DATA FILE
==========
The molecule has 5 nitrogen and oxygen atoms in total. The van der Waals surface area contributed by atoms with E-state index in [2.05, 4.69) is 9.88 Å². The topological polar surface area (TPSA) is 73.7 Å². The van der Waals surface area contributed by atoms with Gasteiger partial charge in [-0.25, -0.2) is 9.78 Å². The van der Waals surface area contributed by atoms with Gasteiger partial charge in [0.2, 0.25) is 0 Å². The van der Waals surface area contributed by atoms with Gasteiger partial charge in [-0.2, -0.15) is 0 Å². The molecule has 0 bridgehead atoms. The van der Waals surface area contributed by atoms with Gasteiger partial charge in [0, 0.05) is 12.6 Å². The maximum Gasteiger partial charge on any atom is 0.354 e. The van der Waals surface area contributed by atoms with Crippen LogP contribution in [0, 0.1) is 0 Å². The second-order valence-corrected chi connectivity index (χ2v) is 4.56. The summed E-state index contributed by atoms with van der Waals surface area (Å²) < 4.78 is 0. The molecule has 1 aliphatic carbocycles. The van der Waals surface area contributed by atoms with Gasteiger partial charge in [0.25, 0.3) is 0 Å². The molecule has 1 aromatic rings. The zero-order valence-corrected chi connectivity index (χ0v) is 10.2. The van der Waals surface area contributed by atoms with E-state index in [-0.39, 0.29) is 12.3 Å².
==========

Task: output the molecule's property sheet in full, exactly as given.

The molecule has 5 nitrogen and oxygen atoms in total. The van der Waals surface area contributed by atoms with E-state index in [2.05, 4.69) is 9.88 Å². The topological polar surface area (TPSA) is 73.7 Å². The van der Waals surface area contributed by atoms with Gasteiger partial charge in [-0.25, -0.2) is 9.78 Å². The van der Waals surface area contributed by atoms with Gasteiger partial charge in [0.2, 0.25) is 0 Å². The van der Waals surface area contributed by atoms with Gasteiger partial charge in [-0.2, -0.15) is 0 Å². The molecule has 0 bridgehead atoms. The van der Waals surface area contributed by atoms with Gasteiger partial charge in [0, 0.05) is 12.6 Å². The maximum Gasteiger partial charge on any atom is 0.354 e. The van der Waals surface area contributed by atoms with Crippen LogP contribution in [0, 0.1) is 0 Å². The second-order valence-corrected chi connectivity index (χ2v) is 4.56. The summed E-state index contributed by atoms with van der Waals surface area (Å²) < 4.78 is 0. The molecule has 1 aliphatic carbocycles. The van der Waals surface area contributed by atoms with Gasteiger partial charge in [0.25, 0.3) is 0 Å². The molecule has 1 aromatic rings. The zero-order valence-corrected chi connectivity index (χ0v) is 10.2. The van der Waals surface area contributed by atoms with E-state index in [-0.39, 0.29) is 12.3 Å².